Yup. As mentioned, it’s a great form of cardio, but it doesn’t strengthen all your muscles in equal ways necessarily. Incorporating other kinds of physical activity can really crank up your weight-loss efforts, help protect your bones and joints, and even maximize the benefits of cycling.
Dr. Seltzer likes the combination of resistance training and cycling, adding that if you enjoy both of those activities, you could aim for doing each one twice per week. Lampa, too, encourages supplementing your cycling with strength training. Why? Strength training will also help you build muscle, and, as you learned, the greater amount of muscle you have can increase the number of calories you burn during strength training *and* while you cycle, Lampa explains.
Cycling is on par with other cardio forms for losing weight.
Yoga can be a valuable compliment to cycling as well, she adds. “After cycling three or four times a week, the body gets stuck in that seated position while hunched over,” she points out. “It’s really important to stretch out the muscles to decrease possible injuries.”
So if strength training isn’t your thing, consider taking a couple of yoga classes per week to offset the strain that may be associated with frequent cycling. Yoga is no slouch when it comes to burning calories, either: A 155-pound person can burn about 150 calories for every 30 minutes of yoga, according to Harvard Health.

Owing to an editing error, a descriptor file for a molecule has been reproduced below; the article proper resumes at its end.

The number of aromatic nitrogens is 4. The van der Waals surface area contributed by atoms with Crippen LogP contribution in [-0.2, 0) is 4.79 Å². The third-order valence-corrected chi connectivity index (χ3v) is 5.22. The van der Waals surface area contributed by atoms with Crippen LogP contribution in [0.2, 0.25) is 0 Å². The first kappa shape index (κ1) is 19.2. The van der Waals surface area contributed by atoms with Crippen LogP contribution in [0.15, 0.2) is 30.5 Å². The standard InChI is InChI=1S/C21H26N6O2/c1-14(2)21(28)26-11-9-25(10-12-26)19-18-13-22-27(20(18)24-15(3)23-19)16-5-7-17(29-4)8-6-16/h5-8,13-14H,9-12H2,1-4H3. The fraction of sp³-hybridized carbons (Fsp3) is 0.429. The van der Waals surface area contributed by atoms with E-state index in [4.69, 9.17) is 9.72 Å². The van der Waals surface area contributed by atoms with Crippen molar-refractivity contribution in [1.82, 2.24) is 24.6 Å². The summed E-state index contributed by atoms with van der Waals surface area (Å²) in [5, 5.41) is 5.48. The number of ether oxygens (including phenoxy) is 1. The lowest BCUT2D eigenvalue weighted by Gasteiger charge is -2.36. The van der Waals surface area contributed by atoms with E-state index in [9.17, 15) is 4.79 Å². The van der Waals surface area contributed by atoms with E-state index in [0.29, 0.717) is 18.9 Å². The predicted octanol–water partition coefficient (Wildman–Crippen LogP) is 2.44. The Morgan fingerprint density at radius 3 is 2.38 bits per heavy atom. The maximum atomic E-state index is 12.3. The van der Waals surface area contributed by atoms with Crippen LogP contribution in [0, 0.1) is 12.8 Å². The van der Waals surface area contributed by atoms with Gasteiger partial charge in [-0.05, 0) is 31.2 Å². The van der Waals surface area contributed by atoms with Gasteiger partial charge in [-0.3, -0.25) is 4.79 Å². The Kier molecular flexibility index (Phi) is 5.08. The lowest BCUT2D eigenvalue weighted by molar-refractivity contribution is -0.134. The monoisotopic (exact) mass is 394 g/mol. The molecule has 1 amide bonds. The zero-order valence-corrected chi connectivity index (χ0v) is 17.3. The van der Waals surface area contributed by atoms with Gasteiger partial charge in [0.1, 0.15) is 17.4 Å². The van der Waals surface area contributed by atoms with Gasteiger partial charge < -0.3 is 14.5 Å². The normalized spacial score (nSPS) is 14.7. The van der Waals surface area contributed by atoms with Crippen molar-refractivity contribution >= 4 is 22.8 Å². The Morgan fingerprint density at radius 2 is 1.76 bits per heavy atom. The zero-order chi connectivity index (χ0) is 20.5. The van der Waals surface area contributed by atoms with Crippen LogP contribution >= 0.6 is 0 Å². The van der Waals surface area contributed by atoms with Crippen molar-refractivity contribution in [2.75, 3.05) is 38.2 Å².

Should anyone avoid take cycling classes?
Dr. Seltzer recommends you get evaluated by your doc before taking a cycling class if you’re at all worried about your health, an injury, or how it might affect a specific condition you have. But if you’re generally healthy you should get a green light no problem. He does add that some people simply find it uncomfortable to sit on a bike seat for an hour, and if it’s really painful you can totally find another activity to do instead.
“If you’re Spinning because you think it’s going to help you burn body fat but you actually hate it, then Spinning is not going to work for you in the long run,” he says. “It’s not like it’s way more effective than other kinds of cardio or your only option for losing weight.”
But if you adore indoor cycling? The low-impact benefits of cycling do make it an attractive option for cardio lovers who struggle with running or jogging.
“Eighty percent of Americans suffer from low back pain sometime in their life, so cycling may become more of an outlet for those who suffer from low back pain,” says Lampa.